A classic reason for women winding up with vaginismus, is a lack of proper sex education. I have written a little bit about this in previous posts but thought I would spend some time reminiscing about the laughably poor excuse for sex education that I experienced.
I attended a Catholic school and was brought up in a very religious family. We went to church every Sunday, and I prayed every night before bed. For my First Holy Communion, I received gifts of rosary beads and religious pictures to hang in my bedroom. I was pretty gutted when I went into school on the Monday after that special day, to find that most of my friends had been given Nike Air Max trainers and Take That albums.
At secondary school, it happened. The rumours were rife. Sex education was coming. OH. MY. GOD.
We received our sex education at age 14, as part of religious education classes. Actuals. I remember it vividly, and it was hideous.
Picture the scene. A video with a very 80s looking man with a big beard, in a green cuddly wool jumper, sits in an armchair. He explains to us that when we grow up we can have sex, but only if we're married and in love. He then tells us that we need to be like Jesus. Jesus was a real man, and a loving man.
Clearly he would only have had sex if he were in a loving, committed relationship, and not preoccupied with being the son of God, and getting crucified and all that.
So that was useful.
Then, a few weeks later, the nuns came. They came with a slideshow. The slideshow was a selection of images of 'front bottoms' with a range of horrifying sexually transmitted diseases. Weeping sores and crusty bits. The lot. THIS IS WHAT WILL HAPPEN IF YOU HAVE SEX, BOYS AND GIRLS. The biggest insult of this class was that it happened right before lunch.
Very useful, indeed.
So we knew not to have sex before marriage, because Jesus would never have done that. And we knew what would happen if we did have sex before marriage, and we could see that it would be sore.
But we didn't ACTUALLY know how to have sex. They didn't tell us the mechanics of it. Presumably when you're in love, and married, you just know what to do and it all just falls in to place.
Obviously, most of my friends hooked up with others from school, and they just tried it out and experimented until it worked. Unfortunately, my first boyfriend was as devoutly, terrifyingly Catholic as I was, and we didn't do any experimenting beyond some innocent snogging and rolling around my bed with our clothes on, under the watchful eye of Christ our Lord who hung above my bed wearing his 'judgey face'.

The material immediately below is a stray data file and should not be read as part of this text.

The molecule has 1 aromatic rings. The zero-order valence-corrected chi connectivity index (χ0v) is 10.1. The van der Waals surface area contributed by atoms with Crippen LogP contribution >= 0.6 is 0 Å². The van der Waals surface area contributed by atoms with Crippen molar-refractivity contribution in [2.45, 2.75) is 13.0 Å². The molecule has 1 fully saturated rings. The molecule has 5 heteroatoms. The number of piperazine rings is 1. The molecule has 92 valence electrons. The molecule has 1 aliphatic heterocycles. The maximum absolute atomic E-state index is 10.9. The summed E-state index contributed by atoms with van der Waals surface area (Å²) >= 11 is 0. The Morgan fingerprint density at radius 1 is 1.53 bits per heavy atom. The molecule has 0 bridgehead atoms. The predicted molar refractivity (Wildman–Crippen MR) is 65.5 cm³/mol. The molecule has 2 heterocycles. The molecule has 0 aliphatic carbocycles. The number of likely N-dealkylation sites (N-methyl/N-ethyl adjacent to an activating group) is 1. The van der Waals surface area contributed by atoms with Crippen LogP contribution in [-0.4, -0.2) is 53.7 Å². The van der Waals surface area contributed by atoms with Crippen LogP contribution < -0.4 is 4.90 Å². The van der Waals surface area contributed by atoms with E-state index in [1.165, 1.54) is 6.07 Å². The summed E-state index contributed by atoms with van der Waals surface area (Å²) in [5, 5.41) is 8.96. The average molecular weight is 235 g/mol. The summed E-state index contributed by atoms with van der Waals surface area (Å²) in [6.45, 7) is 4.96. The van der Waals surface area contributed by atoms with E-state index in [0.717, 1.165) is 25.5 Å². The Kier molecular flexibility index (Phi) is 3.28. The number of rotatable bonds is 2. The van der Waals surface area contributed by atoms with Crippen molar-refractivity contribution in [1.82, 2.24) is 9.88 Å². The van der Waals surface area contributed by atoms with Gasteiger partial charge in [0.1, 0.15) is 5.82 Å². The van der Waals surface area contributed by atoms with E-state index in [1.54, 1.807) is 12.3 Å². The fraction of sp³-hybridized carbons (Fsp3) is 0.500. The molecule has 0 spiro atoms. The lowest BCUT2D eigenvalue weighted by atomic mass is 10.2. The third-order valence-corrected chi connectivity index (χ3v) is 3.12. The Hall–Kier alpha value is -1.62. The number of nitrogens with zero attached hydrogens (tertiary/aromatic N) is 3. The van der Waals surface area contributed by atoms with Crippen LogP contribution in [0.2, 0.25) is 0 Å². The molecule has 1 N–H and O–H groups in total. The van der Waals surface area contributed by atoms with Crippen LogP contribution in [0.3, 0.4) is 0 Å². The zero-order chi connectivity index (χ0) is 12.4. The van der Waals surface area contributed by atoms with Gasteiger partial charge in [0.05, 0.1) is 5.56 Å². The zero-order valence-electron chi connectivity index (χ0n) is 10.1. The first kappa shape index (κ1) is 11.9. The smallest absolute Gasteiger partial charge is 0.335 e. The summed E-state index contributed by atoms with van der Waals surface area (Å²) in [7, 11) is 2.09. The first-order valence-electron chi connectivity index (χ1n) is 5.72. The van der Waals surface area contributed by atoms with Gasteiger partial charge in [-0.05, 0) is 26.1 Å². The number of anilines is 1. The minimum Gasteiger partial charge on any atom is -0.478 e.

By the time I was ready to experiment, I had missed that crucially important time when it was OK to fail. When it was OK not to know what I was doing. When it was OK not to really know where my vagina was. Instead, I was drowning in a world of sexual maturity and knowledge, and felt too embarrassed to admit that I had no idea what I was supposed to do. So I put a brave face on, and made men feel bad for expecting that I would have sex with them, instead of just telling the truth.
Now, I am thirty, and finally going through sex education properly. I am educating myself, and my husband and I are experimenting, like a couple of teenagers. Which is fun. But ultimately wrong.
I no longer have any affiliation with the Catholic Church. I gave that all up the minute I moved to university, age 18, and started meeting people with different ideas about the world. But it hurts me that I'm still suffering because of teachings that I no longer even believe in. I am not sure what Catholic schools teach young people nowadays about sex. I hope (and maybe even pray) that they have progressed and developed since my school days, and girls are having the opportunity to learn in a way that sets them up to understand their own bodies. I hope that they are being encouraged to have a positive attitude towards sex and ideally hope that they do not turn out like me. Unfortunately, though, I think this might not quite be the case.
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